I've often pondered the odds of me finding that bullet. In fact, I've pondered many a pleasurable hour away thinking over it and other similar finds.


But back to the present. Recently I returned from a hunting trip to Missouri. Right there next to my open gate lay a weathered, yellow, empty shotshell casing of the 20- gauge variety. It was somewhat squashed and obviously had been out in the elements for a very long time.

This case lay six feet inside of my web fencing and three feet or more from my driveway, and it definitely had not been there when I closed the gate on my way to Missouri! Where in the heck did the dang thing come from and why was it there?

Last week, in the arroyo below the house and mostly within the property fence, I discovered a series of soil disruptions both inside and outside the fence. I chalked it up to a roaming skunk foraging for food.

But then I came upon three very deep and large holes in the bank on my side of the web fence. The first was but six inches deep and a foot wide; the second was a foot deep and a foot wide; the third was over two feet deep and a foot wide. The soil was so disturbed that I couldn't identify the digger's tracks, but my suspicions indicated a gray fox or a dreaded badger! Were they the beginnings of a new den? I hoped not.

I went about gathering up a shovel and soon had the holes filled back in. It has been a week and they are still untouched. Oh, the ponderment of it all.


I've recently pondered over our early-December weather. Is the obvious lack of rain the result of the very fine temperatures we're experiencing? I mean, I can't ever remember such great temperatures in December, not in the 24 years I've lived here. I sure ain't complaining, but it just isn't natural, folks!

On the other side of the slope, could the fine temperatures be from the fact that it isn't raining? Go ponder.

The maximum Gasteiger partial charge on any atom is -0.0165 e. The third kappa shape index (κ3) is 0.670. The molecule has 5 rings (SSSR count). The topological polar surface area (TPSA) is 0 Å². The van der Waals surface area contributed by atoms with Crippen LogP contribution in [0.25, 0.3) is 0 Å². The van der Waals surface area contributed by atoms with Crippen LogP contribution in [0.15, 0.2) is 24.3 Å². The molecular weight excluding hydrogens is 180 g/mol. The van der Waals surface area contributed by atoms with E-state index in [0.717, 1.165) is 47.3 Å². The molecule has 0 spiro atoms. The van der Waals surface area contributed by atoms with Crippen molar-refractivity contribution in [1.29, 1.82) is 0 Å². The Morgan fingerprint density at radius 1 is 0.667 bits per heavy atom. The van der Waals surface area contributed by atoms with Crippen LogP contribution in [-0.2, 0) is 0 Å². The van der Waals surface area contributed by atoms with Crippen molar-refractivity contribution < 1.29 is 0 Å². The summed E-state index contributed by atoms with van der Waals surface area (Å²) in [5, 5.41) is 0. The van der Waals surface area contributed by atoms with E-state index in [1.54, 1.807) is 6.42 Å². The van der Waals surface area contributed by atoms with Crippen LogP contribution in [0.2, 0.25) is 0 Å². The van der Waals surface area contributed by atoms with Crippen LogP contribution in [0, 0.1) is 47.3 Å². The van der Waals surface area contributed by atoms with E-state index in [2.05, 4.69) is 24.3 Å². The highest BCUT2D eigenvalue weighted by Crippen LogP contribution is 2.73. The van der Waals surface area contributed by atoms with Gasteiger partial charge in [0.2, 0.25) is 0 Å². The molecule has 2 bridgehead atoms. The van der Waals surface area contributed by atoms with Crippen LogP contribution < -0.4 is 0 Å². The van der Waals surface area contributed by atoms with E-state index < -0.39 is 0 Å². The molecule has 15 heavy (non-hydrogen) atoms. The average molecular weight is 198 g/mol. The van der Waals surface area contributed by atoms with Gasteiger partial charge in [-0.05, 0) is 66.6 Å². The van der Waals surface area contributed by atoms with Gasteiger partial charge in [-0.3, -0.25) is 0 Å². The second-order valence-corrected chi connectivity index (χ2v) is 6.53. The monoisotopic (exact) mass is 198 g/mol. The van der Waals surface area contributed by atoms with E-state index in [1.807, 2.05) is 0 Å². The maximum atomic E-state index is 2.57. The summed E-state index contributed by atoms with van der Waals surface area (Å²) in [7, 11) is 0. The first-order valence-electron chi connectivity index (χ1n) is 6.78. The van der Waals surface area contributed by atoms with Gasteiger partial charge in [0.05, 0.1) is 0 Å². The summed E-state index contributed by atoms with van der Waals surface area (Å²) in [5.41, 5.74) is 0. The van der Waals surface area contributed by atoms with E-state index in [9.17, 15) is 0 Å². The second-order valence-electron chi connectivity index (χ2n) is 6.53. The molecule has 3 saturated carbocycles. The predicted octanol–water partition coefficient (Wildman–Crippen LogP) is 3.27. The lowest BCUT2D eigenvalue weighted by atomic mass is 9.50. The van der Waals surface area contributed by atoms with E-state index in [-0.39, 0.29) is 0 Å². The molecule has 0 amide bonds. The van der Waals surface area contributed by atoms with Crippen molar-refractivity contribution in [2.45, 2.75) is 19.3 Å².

Speaking of nature, in normal times, which means every winter except this one, come February a curious plant named filaree makes its appearance; it is a sought-after food of quail. This past 2012, though, the plant showed up in early November. What's up with that?

Here's another phenomenon I can't quite place my finger on. On several occasions at dawn, two thermometers showed temps of 36 degrees and one morn they showed 39 degrees. Yet we had skim-ice on the four water bowls, and one time there was a quarter-inch of solid water on one bowl while the other three were ice-free, including one sitting not three feet away. Isn't ice supposed to form at 32 degrees?

I mean, pondering the state of these liquids could force me to imbibe another form of liquid!

And then there is that last and most formidable kind of ponderment that was summed up best by actor Will Geer in the ancient cinema Jeremiah Johnson. In it, Geer's character, a wizened old mountain man, is emoting with Jeremiah and the latter asks if the old man had ever had a full-time-night woman?

Somewhere in his answer, Gere replies (and this is a loose paraphrase by me) that "a woman's breast was the hardest soil that he ever had found and he could find no track on it." I take that to mean that the human male can never ponder how a woman thinks! Nuff said.

Keep the sun forever at your back, the wind forever in your face, and may The Forever God bless you, too!




When not Ramblin' Outdoors, Larry Lightner lives in Silver City.